A new study finds that policymakers are significantly more likely to adopt ineffective alcohol policies than they are to adopt ones proven to work. Researchers at the University of Minnesota School of Public Health and Boston University tracked 29 different state alcohol control policies from 1999 through 2011 and found that that none of the policies rated to be the most effective for reducing excessive drinking were either adopted or strengthened during the study period.
[Photo: Dr. Toben Nelson]
During that same period they also noted an increase in the overall number of policies being adopted that were comparatively less effective, or that targeted only youth drinking or impaired driving.
Study findings were recently published online in the journal Addiction.
“Policy makers have a range of options available to them to address excessive alcohol use and the public health problems that result,” said Dr. Toben Nelson, lead author of the study and associate professor in the School of Public Health. “Unfortunately, the policies most often implemented tend to be the weakest.”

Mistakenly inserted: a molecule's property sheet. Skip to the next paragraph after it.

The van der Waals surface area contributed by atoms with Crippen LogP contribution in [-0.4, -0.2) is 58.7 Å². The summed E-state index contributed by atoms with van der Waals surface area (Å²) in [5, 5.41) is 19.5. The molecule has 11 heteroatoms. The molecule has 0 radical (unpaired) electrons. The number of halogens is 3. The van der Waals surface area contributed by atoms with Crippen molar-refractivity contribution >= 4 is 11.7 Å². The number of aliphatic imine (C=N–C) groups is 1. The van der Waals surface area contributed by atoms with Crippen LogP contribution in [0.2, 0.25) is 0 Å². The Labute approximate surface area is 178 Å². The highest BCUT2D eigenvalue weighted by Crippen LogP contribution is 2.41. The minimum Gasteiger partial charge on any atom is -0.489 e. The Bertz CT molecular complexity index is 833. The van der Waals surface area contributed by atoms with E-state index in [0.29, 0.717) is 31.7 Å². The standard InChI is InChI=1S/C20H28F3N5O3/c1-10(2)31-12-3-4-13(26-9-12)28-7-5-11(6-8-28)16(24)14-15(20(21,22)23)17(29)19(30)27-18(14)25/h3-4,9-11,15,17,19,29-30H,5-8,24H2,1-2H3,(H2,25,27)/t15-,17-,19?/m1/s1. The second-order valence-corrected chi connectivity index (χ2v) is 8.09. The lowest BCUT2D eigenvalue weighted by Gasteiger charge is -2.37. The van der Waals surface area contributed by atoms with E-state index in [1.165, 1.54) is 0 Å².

The study is the first to empirically demonstrate with real-world data what alcohol policy researchers have long suspected: that effective policies for reducing problems associated with excessive drinking are unpopular, while popular policies are less effective.
According to Dr. Nelson, effective policy strategies are widely studied and have strong evidence supporting their success. They include alcohol taxes, price restrictions at the retail and wholesale level, restrictions on the density of alcohol outlets in a particular geographic area, and restrictions on the days and hours of sale. These policies work by limiting the availability of alcohol throughout the population rather than through targeting a smaller segment of the population.
Problems associated with excessive alcohol consumption are among the leading causes of death in the United States, and generate an estimated $220 billion in economic costs annually, including in the health care and criminal justice systems and through lost productivity. Most of those costs are borne by government and industry.